Abstract: Music is one of the cultural segments that most adapts and innovates, as observed in the recent rise of streaming services. The aim of this article is to show trends and tastes of individuals, taking into account musical genres. For such purpose, it uses data from the Spotify platform. The results show that genres such as “sertanejo universitário” and international pop have great national reach. However, other national genres have a relevant and distinct demand in some Brazilian cities. Therefore, a regionalization of the musical taste in Brazil is evidenced, which suggests a potential of musical niches when inserted in the context of the digital market.
    Keywords: consumption, music, style, streaming, Spotify, Brazil
    JEL: Z1 D11
    Date: 2018–11
  11. By: Dean Franklet; Laura Meriluoto (University of Canterbury); George Ross; Cameron Scott; Patrick Williams
    Abstract: This paper discusses the avenues through which a public implementation of blockchain could deliver efficiency gains in the running of a government. We discuss some of the current inefficiencies in recordkeeping and the efficiency improvements that could come about if recordkeeping, including keeping track of tax liability, would be “put on the blockchain”. We discuss some of the current issues with transaction costs and property rights that governments face and how these could be addressed with blockchain. We also discuss issues with asymmetric information in general and moral hazard in particular that are ripe in the delivery of public services and how blockchain could be used to reduce them to achieve efficiency gains and better outcomes for public policy.
    Keywords: Blockchain, government, recordkeeping, transaction costs, asymmetric information, principle-agent problem, moral hazard
    JEL: D7 D8 H2 H5
    Date: 2018–11–01
  12. By: Ilkin Seyidzade (Szent Istvan University)
    Abstract: By the emergence and development of the new technologies in economy, the level of competition raised several times faster than the previous periods. Companies are facing the challenge of diminishing the production costs on high quality goods by implementing the modern technology in production, management, marketing, sales and all the other fields of the product realization.This paper is based on wide literature review and researched the latest virtual world business model tools, such as Virtual and Augmented Reality, the ways of using them in modern economy. I also investigated the patterns of different companies that applied for these technologies and their results. I introduced the main features of virtual world, and explored major technology waves that are Augmented Reality, Virtual Reality, and USEMIR (Ubiquitous Sensory Mixed Reality). Under the concrete examples, monetization of the virtual world business models had been explained to the readers. The main direction of my essay was introducing the previous precedents of technology implementation in macroeconomic level, its gains, challenges and future perspectives.Article revealed the strong relatedness between the Virtual World and Real-World Economies. It will be used on conducting surveys for first research. Moreover, readers can get the initial knowledge on the topic and the patterns that previously were investigated.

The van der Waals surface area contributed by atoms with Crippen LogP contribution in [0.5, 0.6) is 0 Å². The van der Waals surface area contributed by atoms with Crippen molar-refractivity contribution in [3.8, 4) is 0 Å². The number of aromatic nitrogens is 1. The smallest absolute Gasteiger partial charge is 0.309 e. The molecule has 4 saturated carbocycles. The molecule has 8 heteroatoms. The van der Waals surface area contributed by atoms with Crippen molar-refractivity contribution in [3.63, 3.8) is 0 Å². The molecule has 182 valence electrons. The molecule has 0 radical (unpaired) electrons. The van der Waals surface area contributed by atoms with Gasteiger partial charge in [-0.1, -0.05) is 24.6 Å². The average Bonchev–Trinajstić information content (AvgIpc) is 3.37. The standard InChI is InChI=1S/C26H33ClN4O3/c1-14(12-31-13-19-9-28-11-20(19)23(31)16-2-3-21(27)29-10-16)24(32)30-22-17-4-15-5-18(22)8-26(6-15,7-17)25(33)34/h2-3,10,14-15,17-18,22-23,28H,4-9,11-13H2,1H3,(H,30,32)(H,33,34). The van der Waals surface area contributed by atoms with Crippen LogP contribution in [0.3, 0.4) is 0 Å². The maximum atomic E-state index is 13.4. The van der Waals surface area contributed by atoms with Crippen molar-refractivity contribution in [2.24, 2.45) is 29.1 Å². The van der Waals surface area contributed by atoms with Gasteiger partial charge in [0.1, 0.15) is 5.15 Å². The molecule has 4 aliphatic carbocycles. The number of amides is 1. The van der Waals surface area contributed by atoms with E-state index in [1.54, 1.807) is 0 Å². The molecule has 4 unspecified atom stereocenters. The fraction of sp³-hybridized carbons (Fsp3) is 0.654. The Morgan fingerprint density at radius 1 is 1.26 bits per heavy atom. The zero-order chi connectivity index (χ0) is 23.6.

Keywords: Innovation, Adaptation, Technology, New Economy, Technology and Competitiveness.
    JEL: O00 O30 O33
    Date: 2018–11
  13. By: Francisco (F.) Blasques (VU Amsterdam); Siem Jan (S.J.) Koopman (VU Amsterdam); Marc Nientker (VU Amsterdam)
    Abstract: Locally explosive behavior is observed in many economic and financial time series when bubbles are formed. We introduce a time-varying parameter model that is capable of describing this behavior in time series data. Our proposed model can be used to predict the emergence, existence and burst of bubbles. We adopt a flexible observation driven model specification that allows for different bubble shapes and behavior. We establish stationarity, ergodicity, and bounded moments of the data generated by our model. Furthermore, we obtain the consistency and asymptotic normality of the maximum likelihood estimator. Given the parameter estimates, our filter is capable of extracting the unobserved bubble process from observed data. We study finite-sample properties of our estimator through a Monte Carlo simulation study. Finally, we show that our model compares well with noncausal models in a financial application concerning the Bitcoin/US dollar exchange rate.